Argentina files legal action against the US at The Hague over debt default





Argentina files legal action against the US at The Hague over debt default

Argentina asks the international court of justice to act over an alleged breach of its sovereignty after hedge funds dispute
The Guardian
A man walks by a graffiti that reads ‘Out Vultures’, in reference to the dispute between the Argentina and US hedge funds, known locally as vulture funds. Photograph: Victor R. Caivano/AP

Argentina has asked the international court of justice (ICJ) in The Hague to take action against the United States over an alleged breach of its sovereignty as it defaulted on its debt.

Argentina defaulted last week after losing a long legal battle with hedge funds that rejected the terms of debt restructurings in 2005 and 2010.

A statement issued by the ICJ, the United Nation’s highest court for disputes between nations, said Argentina’s request had been sent to the US government. It added that no action will be taken in the proceedings “unless and until” Washington accepts the court’s jurisdiction.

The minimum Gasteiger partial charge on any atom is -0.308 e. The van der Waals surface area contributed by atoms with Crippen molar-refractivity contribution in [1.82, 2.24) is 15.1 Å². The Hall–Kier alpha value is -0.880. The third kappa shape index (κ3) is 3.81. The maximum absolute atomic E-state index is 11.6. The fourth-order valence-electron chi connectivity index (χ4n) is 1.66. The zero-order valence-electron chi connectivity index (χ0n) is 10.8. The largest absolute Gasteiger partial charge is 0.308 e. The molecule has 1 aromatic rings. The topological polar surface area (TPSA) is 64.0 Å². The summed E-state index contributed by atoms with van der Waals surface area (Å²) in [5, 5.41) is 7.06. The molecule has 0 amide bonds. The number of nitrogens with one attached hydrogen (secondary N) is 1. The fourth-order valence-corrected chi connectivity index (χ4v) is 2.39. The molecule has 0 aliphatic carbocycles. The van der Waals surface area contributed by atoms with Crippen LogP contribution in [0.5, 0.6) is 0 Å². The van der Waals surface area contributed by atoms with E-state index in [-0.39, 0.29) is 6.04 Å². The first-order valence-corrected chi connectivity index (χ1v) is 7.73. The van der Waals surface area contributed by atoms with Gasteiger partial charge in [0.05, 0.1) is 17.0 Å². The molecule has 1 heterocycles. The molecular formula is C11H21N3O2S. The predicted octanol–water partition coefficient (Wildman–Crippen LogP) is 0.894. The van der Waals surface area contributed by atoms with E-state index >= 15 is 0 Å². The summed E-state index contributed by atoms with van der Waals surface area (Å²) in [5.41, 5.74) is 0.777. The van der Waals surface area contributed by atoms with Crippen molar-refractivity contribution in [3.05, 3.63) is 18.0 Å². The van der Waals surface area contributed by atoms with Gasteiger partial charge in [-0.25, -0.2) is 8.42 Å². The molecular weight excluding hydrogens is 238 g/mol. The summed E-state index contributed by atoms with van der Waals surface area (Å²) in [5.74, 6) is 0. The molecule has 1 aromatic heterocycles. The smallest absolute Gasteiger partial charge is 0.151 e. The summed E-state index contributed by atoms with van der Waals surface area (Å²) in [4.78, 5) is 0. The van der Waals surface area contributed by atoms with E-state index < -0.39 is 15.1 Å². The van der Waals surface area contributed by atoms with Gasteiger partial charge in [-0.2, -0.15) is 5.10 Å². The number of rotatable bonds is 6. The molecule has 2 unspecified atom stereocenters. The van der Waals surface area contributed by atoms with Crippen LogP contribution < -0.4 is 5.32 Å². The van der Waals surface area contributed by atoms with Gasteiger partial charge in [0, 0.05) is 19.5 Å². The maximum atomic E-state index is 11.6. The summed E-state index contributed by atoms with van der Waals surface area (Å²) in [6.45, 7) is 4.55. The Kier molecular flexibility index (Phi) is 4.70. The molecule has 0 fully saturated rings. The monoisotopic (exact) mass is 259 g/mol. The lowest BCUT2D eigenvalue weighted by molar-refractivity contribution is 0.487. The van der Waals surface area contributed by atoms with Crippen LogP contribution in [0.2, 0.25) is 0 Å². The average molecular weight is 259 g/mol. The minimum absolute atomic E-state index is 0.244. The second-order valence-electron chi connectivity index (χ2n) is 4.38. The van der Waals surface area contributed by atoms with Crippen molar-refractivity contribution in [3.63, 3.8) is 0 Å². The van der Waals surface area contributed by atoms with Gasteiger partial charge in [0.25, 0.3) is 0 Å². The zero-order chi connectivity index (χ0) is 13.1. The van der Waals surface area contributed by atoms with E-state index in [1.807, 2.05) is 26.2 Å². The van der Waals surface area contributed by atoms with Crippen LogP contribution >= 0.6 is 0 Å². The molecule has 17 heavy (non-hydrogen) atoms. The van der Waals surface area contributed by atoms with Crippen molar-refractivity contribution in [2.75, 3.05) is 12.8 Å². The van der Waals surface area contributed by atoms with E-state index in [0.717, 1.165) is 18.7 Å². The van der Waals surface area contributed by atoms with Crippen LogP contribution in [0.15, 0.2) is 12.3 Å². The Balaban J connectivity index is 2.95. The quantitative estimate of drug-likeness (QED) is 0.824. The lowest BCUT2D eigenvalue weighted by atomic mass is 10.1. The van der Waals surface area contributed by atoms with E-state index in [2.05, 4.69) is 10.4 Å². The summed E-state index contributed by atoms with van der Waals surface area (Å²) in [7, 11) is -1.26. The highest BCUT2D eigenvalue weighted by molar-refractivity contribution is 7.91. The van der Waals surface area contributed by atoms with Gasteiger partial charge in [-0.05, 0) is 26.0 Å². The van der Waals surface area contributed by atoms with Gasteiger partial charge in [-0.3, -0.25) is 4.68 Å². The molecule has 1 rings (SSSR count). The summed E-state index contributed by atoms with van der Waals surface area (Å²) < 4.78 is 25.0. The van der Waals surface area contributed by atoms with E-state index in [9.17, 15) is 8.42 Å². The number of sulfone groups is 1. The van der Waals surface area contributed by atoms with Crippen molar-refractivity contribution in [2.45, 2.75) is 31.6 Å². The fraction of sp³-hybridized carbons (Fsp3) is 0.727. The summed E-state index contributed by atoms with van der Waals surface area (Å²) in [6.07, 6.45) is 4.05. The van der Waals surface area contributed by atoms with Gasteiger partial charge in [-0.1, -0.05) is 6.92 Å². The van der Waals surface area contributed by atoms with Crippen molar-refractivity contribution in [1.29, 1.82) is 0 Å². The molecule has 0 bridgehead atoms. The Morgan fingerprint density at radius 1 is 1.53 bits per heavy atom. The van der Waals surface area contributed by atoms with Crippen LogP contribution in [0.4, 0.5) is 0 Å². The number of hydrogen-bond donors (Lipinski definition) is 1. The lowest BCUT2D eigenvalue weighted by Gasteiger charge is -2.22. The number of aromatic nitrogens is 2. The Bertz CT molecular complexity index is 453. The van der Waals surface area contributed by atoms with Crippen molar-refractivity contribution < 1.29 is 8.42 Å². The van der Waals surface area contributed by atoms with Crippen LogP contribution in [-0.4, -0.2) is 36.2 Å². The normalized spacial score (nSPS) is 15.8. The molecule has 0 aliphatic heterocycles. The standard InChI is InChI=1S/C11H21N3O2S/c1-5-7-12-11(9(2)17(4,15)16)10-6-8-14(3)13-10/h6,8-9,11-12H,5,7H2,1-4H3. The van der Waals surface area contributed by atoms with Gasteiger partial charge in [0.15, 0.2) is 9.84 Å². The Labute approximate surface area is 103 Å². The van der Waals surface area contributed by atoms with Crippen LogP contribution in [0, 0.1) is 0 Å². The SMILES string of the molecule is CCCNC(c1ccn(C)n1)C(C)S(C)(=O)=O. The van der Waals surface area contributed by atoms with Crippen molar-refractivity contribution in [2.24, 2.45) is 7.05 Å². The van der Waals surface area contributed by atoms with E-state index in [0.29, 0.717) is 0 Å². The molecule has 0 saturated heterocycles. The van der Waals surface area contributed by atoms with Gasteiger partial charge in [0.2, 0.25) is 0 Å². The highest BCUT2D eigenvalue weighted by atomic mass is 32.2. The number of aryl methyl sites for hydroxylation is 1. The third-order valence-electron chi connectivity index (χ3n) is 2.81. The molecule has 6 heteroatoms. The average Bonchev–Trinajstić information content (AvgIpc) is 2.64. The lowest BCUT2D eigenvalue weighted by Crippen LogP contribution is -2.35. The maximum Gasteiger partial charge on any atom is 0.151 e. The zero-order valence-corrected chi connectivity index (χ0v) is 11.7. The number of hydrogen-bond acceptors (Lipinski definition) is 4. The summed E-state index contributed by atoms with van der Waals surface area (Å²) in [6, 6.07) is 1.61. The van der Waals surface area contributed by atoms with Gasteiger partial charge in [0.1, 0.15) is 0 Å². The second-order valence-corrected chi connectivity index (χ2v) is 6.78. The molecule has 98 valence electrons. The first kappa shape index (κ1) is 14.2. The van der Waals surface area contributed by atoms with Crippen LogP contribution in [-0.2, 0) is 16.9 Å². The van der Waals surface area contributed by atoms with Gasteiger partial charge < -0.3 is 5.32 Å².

The US has recognised the court’s jurisdiction in the past, but it was not immediately clear if it would do so in Argentina’s case.

The default came after Argentina failed last week to strike a deal with the main holdouts among investors, hedge funds NML Capital and Aurelius Capital Management.

Buenos Aires maintains it has not defaulted because it made a required interest payment on one of its bonds due in 2033, but a judge in the US district court in Manhattan blocked that deposit in June, saying it violated an earlier ruling.

Argentina said in its application to the court that the United States had “committed violations of Argentinian sovereignty and immunities and other related violations as a result of judicial decisions adopted by US tribunals.”

Latin America’s third-largest economy defaulted on about $100bn (£59bn) of sovereign bonds in 2002. Most holders of those bonds accepted less than 30 cents on the dollar in the 2005 and 2010 restructurings. But a minority of holders opted to sue in the US courts for full repayment.